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ANSWERED on Wed 10 May 2017 - 3:43 am UTC by JD Umiat

Question: Find out exact quote and who said it

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juliansegal 

Customer

 9 May 2017 11:39 UTCTue 9 May 2017 - 11:39 am UTC 

I remember when I studied for my MBA in the 90's I came across a quote dating back more than a hundred years, saying something like 'the king of England will run/do everything in the country by automaton/machine'. It must have been some social philosopher or politician raising against automation stealing jobs from workers

 

David Sarokin 

Researcher

 9 May 2017 12:29 UTCTue 9 May 2017 - 12:29 pm UTC 

juliansegal,

Hello, and thanks for bringing your question to Uclue. It's a tough one (pretty interesting, though) since there is so much historical sentiment -- pro and con -- about the rise of the machines.

Etienne Cabet, a French philosopher (1788-1856), wrote:

"Innumerable machines will be invented, and everything will be done by machines; and man, emulator and rival of the Creator, will reduce his role to that of inventor and commander of machines."


Are you absolutely sure the quote you're after referenced England, and more specifically, the King of England?

The more clues we have as to timing, origin, sentiment, wording, etc. the more likely we are to be able to track it down for you.

Let us know if you can provide any additional details.

Thanks,

David

 

juliansegal 

Customer

 9 May 2017 12:43 UTCTue 9 May 2017 - 12:43 pm UTC 

Thanks David, but this is not the quote I was after. It was certainly English, and it referred to 'by automata'

 

JD Umiat 

Researcher

 9 May 2017 15:09 UTCTue 9 May 2017 - 3:09 pm UTC 

Hello juliansegal!

Could you be referring to this quote by Jean Charles Leonard de Sismondi in 1819?

 "In truth then, there is nothing more to wish for than that the king, remaining alone on the island, by constantly turning a crank, might produce, through automata, all the output of England."

https://books.google.com/books?id=wh8JJAYBfJcC&pg=PA48&lpg=PA48&dq=Sismondi+quote+England+automata&source=bl&ots=JYGj1nhJhC&sig=2iRe2hBKPA_70tkkm_kXzqy1Cis&hl=en&sa=X&ved=0ahUKEwiKlL6Hi-PTAhVn2oMKHS7WAWEQ6AEIOzAD#v=onepage&q=Sismondi%20quote%20England%20automata&f=false

===

https://weeklysift.com/2017/03/06/jobs-income-and-the-future/

So if the problem of technological unemployment is not exactly ancient, it’s still been around for centuries. As far back as 1819, the economist Jean Charles Léonard de Sismondi was wondering how far this process might go. With tongue in cheek he postulated one “ideal” future:

    "In truth then, there is nothing more to wish for than that the king, remaining alone on the island, by constantly turning a crank, might produce, through automata, all the output of England."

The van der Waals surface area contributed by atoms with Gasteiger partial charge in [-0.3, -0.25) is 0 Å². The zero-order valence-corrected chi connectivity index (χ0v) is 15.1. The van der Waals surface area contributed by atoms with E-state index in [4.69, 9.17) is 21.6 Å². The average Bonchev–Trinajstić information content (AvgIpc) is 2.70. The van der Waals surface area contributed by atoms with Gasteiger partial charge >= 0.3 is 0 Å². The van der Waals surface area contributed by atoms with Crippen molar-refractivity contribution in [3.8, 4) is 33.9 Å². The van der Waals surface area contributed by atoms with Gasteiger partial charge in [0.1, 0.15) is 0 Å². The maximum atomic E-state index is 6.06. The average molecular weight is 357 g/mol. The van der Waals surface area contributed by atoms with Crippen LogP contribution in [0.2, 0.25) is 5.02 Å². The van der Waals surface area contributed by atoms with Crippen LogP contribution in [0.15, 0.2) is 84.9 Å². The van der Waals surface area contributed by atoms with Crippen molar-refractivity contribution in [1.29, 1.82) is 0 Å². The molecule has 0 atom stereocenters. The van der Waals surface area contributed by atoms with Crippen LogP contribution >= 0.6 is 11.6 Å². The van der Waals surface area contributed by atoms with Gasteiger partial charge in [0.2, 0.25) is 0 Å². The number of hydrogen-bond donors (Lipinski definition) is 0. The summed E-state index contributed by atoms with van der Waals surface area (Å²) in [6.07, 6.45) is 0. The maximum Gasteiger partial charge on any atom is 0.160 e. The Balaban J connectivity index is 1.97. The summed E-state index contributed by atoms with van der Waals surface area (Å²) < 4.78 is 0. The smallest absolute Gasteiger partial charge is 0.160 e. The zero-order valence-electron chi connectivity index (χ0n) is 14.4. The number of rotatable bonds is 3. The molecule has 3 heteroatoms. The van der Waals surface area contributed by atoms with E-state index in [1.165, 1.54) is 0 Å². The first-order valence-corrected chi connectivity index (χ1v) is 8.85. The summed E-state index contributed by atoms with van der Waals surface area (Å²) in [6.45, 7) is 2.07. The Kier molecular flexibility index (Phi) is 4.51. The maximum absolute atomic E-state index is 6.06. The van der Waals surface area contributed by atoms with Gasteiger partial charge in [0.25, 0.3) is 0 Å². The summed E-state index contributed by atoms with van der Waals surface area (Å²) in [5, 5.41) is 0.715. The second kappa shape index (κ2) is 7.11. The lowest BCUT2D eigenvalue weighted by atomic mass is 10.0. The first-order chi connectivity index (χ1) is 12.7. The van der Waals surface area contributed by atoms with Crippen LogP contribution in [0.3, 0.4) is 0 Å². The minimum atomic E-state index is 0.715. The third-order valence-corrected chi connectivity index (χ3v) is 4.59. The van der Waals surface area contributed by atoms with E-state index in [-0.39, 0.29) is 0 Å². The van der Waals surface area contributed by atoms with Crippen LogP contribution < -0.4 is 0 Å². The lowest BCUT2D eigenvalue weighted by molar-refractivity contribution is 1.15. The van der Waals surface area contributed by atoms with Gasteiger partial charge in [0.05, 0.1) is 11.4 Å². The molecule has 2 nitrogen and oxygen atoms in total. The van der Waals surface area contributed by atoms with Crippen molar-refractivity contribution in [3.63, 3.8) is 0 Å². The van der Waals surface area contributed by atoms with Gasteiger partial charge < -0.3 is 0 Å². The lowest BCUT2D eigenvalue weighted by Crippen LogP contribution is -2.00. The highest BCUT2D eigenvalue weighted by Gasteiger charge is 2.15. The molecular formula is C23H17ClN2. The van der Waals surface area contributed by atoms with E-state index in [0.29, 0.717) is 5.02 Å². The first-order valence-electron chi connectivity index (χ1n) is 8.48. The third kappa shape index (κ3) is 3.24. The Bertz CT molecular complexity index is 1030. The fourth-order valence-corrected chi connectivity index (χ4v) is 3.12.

This possibility raises an obvious question: What, then, could the English people offer the king (or whichever oligarchy ended up owning the automata) in exchange for their livelihoods?


==


 Please let me know if this helps to answer your question!


JD

 

juliansegal 

Customer

 10 May 2017 02:42 UTCWed 10 May 2017 - 2:42 am UTC 

Yes! That's the one I was after. You're a genius. Thanks, Julian.

P.S. I'm a first time user. I assume you'll get payment automatically?

 

JD Umiat 

Answer

 10 May 2017 03:43 UTCWed 10 May 2017 - 3:43 am UTC 

I so glad I found the right quote for you, Julian. By posting in the answer box, the payment will automatically go through.

Thank you for visiting Uclue!

---

"In truth then, there is nothing more to wish for than that the king, remaining alone on the island, by constantly turning a crank, might produce, through automata, all the output of England."

https://books.google.com/books?id=wh8JJAYBfJcC&pg=PA48&lpg=PA48&dq=Sismondi+quote+England+automata&source=bl&ots=JYGj1nhJhC&sig=2iRe2hBKPA_70tkkm_kXzqy1Cis&hl=en&sa=X&ved=0ahUKEwiKlL6Hi-PTAhVn2oMKHS7WAWEQ6AEIOzAD#v=onepage&q=Sismondi%20quote%20England%20automata&f=false

===

https://weeklysift.com/2017/03/06/jobs-income-and-the-future/

So if the problem of technological unemployment is not exactly ancient, it’s still been around for centuries. As far back as 1819, the economist Jean Charles Léonard de Sismondi was wondering how far this process might go. With tongue in cheek he postulated one “ideal” future:

    "In truth then, there is nothing more to wish for than that the king, remaining alone on the island, by constantly turning a crank, might produce, through automata, all the output of England."

This possibility raises an obvious question: What, then, could the English people offer the king (or whichever oligarchy ended up owning the automata) in exchange for their livelihoods?

--

JD

 

myoarin 

User

 10 May 2017 16:14 UTCWed 10 May 2017 - 4:14 pm UTC 

Being a cynic and sophist - and indefatigable "common tatter" (Probo) - I venture to point out that the quotation obviates JD's final question; the king is "remaining alone on the island".   
Since that seems very unlikely, there is the undocumented remark that the British are "a nation of shopkeepers": 
https://en.wikipedia.org/wiki/Nation_of_shopkeepers

Pax,  Myoarin

 

juliansegal 

Customer

 10 May 2017 21:11 UTCWed 10 May 2017 - 9:11 pm UTC 

 

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